Presentation on theme: "Unequal Relations, Chapter 12: This Adventure Called Canada Is it really an exciting experience? Presenters: Loreto Pagnani and Jenelle Rouse."— Presentation transcript:
Unequal Relations, Chapter 12: This Adventure Called Canada Is it really an exciting experience? Presenters: Loreto Pagnani and Jenelle Rouse
Rethinking Citizenship: Universal or Inclusive? Citizenship Act The Canadian citizen did not exist preceding 1947, where all persons were defined as British ‘subjects’, with the obligation to exercise England’s language, culture and identity. Its Act used to be assumed as a universal category that transcended a particular background. Yet, Citizenship Act is being redefined what it meant to be a Canadian: the right to full participation in the fortunes and future of nation (Fleras et al., 2005: 344). Social-building is to develop in hope to provide community for minority people to have sense of purpose and identity as a unifying principle. Citizenship itself does not exclude people from full accession to the aspects of Canadian society, merely because of their racial or ethnic differences.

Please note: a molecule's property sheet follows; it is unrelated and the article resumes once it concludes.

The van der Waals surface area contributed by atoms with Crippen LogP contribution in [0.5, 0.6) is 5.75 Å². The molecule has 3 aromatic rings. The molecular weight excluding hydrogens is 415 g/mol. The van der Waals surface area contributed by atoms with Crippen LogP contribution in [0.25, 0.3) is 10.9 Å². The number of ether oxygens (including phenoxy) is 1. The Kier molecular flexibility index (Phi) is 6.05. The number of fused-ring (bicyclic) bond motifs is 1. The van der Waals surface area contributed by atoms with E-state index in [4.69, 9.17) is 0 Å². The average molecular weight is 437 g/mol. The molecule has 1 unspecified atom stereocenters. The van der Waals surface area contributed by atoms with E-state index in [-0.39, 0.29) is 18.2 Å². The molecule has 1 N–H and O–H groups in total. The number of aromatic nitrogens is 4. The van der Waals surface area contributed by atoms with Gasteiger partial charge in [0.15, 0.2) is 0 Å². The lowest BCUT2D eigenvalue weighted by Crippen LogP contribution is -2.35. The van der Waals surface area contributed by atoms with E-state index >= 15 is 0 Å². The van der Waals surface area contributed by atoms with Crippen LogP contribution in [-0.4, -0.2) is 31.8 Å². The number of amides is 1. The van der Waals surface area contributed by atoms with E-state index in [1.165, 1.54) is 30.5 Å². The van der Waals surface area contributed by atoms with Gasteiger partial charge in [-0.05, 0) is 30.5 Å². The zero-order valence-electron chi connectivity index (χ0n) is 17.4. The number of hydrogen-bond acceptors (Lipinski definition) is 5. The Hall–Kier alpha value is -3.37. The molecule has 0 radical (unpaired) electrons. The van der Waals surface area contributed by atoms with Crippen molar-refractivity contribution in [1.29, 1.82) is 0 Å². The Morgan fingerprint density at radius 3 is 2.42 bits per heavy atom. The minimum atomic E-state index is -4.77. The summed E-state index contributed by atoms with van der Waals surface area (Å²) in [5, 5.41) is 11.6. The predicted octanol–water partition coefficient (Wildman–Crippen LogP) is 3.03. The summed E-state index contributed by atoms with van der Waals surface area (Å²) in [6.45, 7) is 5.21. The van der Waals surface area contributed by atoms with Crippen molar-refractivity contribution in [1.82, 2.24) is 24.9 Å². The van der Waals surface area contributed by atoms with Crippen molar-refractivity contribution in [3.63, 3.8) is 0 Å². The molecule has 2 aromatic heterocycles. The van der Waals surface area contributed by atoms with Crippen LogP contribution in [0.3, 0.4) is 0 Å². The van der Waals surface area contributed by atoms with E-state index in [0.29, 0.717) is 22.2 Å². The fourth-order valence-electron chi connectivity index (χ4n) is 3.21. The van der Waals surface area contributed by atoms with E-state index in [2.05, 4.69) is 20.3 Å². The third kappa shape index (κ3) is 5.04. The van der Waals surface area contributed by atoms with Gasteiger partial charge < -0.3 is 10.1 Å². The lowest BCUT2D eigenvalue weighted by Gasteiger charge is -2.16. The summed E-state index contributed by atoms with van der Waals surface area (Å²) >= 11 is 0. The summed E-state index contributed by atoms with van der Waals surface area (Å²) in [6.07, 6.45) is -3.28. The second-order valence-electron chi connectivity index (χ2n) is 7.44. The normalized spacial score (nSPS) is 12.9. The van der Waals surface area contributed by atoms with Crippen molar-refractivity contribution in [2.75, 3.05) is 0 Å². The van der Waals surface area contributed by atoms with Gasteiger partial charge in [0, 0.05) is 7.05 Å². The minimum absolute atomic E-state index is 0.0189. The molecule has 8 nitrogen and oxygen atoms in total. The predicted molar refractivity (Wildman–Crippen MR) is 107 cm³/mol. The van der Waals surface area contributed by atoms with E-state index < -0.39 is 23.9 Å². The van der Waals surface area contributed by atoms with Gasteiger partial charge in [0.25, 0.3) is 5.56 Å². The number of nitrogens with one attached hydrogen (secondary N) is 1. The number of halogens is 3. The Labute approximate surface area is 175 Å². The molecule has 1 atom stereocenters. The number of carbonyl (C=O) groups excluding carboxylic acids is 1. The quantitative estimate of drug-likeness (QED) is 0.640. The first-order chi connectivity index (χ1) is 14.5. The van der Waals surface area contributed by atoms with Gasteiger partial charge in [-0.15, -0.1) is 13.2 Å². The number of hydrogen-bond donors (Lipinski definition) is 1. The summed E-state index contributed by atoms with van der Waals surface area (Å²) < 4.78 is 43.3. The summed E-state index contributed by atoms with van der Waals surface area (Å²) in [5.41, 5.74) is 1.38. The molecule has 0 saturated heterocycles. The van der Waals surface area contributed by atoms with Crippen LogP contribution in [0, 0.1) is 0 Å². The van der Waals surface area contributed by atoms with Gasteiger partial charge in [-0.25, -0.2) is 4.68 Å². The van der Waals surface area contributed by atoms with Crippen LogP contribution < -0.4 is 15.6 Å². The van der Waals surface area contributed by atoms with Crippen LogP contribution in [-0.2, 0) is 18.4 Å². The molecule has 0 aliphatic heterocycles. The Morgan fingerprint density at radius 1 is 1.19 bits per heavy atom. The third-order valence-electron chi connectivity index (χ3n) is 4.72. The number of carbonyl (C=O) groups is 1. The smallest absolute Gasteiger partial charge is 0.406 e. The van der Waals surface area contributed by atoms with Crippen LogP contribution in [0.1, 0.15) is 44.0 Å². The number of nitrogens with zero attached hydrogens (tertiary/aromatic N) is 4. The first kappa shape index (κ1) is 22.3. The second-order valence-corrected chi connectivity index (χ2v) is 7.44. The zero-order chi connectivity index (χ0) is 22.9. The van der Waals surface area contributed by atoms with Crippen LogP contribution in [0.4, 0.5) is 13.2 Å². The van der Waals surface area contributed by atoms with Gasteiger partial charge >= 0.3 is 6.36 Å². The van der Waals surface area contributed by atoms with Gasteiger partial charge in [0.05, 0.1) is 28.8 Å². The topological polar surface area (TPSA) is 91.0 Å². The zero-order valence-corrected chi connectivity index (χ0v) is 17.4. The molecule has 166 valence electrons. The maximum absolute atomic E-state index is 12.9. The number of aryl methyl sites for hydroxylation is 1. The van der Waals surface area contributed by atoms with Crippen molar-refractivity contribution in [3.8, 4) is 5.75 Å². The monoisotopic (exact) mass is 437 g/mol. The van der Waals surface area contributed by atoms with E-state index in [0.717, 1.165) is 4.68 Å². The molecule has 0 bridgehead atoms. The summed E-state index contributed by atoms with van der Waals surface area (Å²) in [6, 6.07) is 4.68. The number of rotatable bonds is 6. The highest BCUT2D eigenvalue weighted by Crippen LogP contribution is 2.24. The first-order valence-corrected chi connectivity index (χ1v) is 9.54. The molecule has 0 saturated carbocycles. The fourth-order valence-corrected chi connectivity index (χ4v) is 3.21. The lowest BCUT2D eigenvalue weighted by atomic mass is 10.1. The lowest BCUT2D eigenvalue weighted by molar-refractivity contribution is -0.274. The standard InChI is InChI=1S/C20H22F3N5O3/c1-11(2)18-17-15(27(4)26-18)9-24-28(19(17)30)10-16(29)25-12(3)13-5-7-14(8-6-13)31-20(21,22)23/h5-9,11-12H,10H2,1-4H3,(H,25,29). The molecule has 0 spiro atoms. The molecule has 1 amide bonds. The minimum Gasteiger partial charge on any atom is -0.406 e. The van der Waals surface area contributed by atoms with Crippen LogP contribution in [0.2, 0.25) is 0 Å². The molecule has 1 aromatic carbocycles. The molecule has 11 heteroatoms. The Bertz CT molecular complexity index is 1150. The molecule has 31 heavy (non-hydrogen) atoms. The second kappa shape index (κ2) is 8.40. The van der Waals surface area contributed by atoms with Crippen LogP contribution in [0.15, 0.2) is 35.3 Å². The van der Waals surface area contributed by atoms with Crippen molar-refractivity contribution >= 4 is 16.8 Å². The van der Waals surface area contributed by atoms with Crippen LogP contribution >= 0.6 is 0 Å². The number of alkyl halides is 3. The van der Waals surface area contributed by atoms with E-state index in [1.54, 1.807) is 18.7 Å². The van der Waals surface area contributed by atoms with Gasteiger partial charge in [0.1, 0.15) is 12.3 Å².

“A One-Size-Fits-All” A one-size-fits-all citizenship is impossible, because we are in Canada’s Multiculturalism society, which is difficult to cope with our society’s multi-layered and deeply divided diversity! Entitlements under the concept of ‘universal’ citizenship often fail certain racialized and marginalized minorities, because they each have ‘privilege’ individual rights, instead of group differences (Fleras et al., 2005: 345). Citizenship itself has since evolved into a complex and multi- dimensional site: Who/what group is belonged to Canada?!